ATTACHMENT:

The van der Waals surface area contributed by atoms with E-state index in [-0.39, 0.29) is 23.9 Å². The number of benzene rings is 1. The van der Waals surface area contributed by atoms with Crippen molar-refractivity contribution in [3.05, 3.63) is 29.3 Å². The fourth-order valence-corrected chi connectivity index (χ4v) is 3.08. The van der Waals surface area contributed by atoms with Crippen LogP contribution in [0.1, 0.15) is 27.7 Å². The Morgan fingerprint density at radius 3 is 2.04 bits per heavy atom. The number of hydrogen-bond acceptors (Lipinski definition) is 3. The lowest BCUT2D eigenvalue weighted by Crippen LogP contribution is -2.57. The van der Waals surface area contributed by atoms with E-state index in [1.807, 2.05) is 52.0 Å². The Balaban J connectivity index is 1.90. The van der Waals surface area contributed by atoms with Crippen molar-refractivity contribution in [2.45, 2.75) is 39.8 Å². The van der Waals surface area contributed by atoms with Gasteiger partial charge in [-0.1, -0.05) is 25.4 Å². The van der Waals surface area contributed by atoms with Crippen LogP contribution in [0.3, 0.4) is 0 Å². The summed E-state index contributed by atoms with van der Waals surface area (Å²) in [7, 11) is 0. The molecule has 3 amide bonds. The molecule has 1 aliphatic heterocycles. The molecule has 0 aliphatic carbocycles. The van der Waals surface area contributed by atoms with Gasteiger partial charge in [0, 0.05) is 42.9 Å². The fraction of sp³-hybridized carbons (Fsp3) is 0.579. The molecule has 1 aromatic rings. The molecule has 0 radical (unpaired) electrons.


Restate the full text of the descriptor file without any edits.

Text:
The van der Waals surface area contributed by atoms with E-state index in [-0.39, 0.29) is 23.9 Å². The number of benzene rings is 1. The van der Waals surface area contributed by atoms with Crippen molar-refractivity contribution in [3.05, 3.63) is 29.3 Å². The fourth-order valence-corrected chi connectivity index (χ4v) is 3.08. The van der Waals surface area contributed by atoms with Crippen LogP contribution in [0.1, 0.15) is 27.7 Å². The Morgan fingerprint density at radius 3 is 2.04 bits per heavy atom. The number of hydrogen-bond acceptors (Lipinski definition) is 3. The lowest BCUT2D eigenvalue weighted by Crippen LogP contribution is -2.57. The van der Waals surface area contributed by atoms with E-state index in [1.807, 2.05) is 52.0 Å². The Balaban J connectivity index is 1.90. The van der Waals surface area contributed by atoms with Crippen molar-refractivity contribution in [2.45, 2.75) is 39.8 Å². The van der Waals surface area contributed by atoms with Gasteiger partial charge in [-0.1, -0.05) is 25.4 Å². The van der Waals surface area contributed by atoms with Crippen LogP contribution in [0.3, 0.4) is 0 Å². The summed E-state index contributed by atoms with van der Waals surface area (Å²) in [7, 11) is 0. The molecule has 3 amide bonds. The molecule has 1 aliphatic heterocycles. The molecule has 0 aliphatic carbocycles. The van der Waals surface area contributed by atoms with Gasteiger partial charge in [0, 0.05) is 42.9 Å². The fraction of sp³-hybridized carbons (Fsp3) is 0.579. The molecule has 1 aromatic rings. The molecule has 0 radical (unpaired) electrons.